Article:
Oscar Mercado provided a glimpse on why the Cardinals went over slot in the second round of the 2013 draft to sign him away from his commitment to Florida State.  In 117 games in 2015, he slashed .254/.297/.341 with four home runs and 49 stolen bases.    It was the 49 stolen bases that got our attention and the inclusion into the Top 10 list.

Scouting Report: Mercado has natural bat-to-ball skills with a level swing to go along with good bat speed.  The swing is line-drive oriented but he has enough strength to hit a handful of home runs annually.  Where his skills shine is on the base paths.  While he grades out as a 60 runner, he has great instincts with the ability to time pitchers moves.   While we would prefer a bit more raw speed, he should be able to steal 20 plus bases per year as he moves through the minor leagues.

Defensively, Mercado has improved and most observers believe he should able to stay at the position long-term.  However, the profile is really that of utility player and he has enough athleticism to play multiple infield and outfield positions.

Fantasy Impact:  The Cardinals system thins out in a hurry and in most organizations, Mercado would not make a Top 10 list.  However, if you steal 50 bases, fantasy owners should know about you.

2016 Emerging Prospect

Edmundo Sosa (OF)
Signed out of Panama in 2012 for a $425,000 signing bonus, Edmundo Sosa had a very nice season as a 19-year-old in the Appy League.  He has a good approach at the plate and makes solid, hard contact and with his plus speed, should develop into an above-average hitter.  While he only stole six bases in eight attempts, he has plus speed that should translate into 20 plus stolen bases annually.  Remember, speed is one thing…learning to steal bases is another.  We saw the progression with Charlie Tilson and should see the same thing with Sosa.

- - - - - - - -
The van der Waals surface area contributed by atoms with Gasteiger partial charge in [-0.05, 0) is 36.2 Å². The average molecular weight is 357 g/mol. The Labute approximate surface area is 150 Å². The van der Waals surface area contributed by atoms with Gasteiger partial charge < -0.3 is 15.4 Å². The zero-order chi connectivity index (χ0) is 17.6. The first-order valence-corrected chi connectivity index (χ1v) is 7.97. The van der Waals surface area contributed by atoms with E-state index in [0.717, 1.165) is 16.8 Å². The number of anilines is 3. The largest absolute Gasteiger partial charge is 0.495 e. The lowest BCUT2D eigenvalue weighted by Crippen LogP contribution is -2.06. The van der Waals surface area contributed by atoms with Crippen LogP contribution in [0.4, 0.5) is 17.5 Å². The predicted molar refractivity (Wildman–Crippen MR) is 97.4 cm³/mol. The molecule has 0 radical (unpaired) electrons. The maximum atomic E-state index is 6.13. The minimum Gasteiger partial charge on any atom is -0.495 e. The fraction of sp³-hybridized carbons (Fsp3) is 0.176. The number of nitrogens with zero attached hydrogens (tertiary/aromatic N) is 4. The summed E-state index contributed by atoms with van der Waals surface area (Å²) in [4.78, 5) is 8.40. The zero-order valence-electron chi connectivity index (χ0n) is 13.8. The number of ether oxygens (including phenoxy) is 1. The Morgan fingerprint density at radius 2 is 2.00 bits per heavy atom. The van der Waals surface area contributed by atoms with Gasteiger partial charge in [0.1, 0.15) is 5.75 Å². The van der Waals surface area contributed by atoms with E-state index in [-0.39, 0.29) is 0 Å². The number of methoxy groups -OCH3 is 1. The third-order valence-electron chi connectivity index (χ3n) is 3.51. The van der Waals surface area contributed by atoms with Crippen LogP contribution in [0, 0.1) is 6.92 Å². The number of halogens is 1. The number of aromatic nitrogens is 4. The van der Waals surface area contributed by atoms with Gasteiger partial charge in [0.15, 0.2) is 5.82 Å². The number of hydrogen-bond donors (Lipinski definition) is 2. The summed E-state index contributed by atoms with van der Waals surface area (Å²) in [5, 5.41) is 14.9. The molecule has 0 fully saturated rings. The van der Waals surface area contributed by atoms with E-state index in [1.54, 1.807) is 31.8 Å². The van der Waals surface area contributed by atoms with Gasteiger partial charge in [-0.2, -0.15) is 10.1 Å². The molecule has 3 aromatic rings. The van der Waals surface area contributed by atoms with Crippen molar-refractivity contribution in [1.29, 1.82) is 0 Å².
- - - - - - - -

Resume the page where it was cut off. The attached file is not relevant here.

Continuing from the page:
8 comments on “St. Louis Cardinals

  1. […] You can see the St. Louis Cardinals 2016 Prospect List here. […]


  3. Hi Rich. I noticed that the Cardinals signed a minor league contract with Anthony Garcia. Looking at his stats, he looks like he could be in the majors in 2016 as a solid regular. What is your opinion of him?

    • He’s been in the system since drafted. I think they just added him to the 40-man. Just checked my notes and I have not seen him. Scouting the stat line, he looks like he controls the strike zone well with a little speed and power. I’m sorry, I just don’t have anything beyond that.

  4. Also Kaminsky for Moss has to be one of the worst trades in franchise history, how do you justify that as a team??

  5. Rich, love your work here. I like Sosa as a great up and comer too, but I think you forgot 3 guys that deserve a write up:
    1. Aledmys Diaz
    2. Junior Fernandez
    3. Sandy Alcantara

    Diaz just is pulling it together, but I think he’s the future SS until Sosa arrives. Junior and Sandy are young and unproven, but great potential. I think next year’s list could look more like:
    1. Reyes
    2. Flaherty
    3. Sosa
    4. Weaver
    5. Fernandez
    6. Alcantara
    7. Diaz
    8. Sierra
    9. Plummer
    10. Tilson (or graduated off)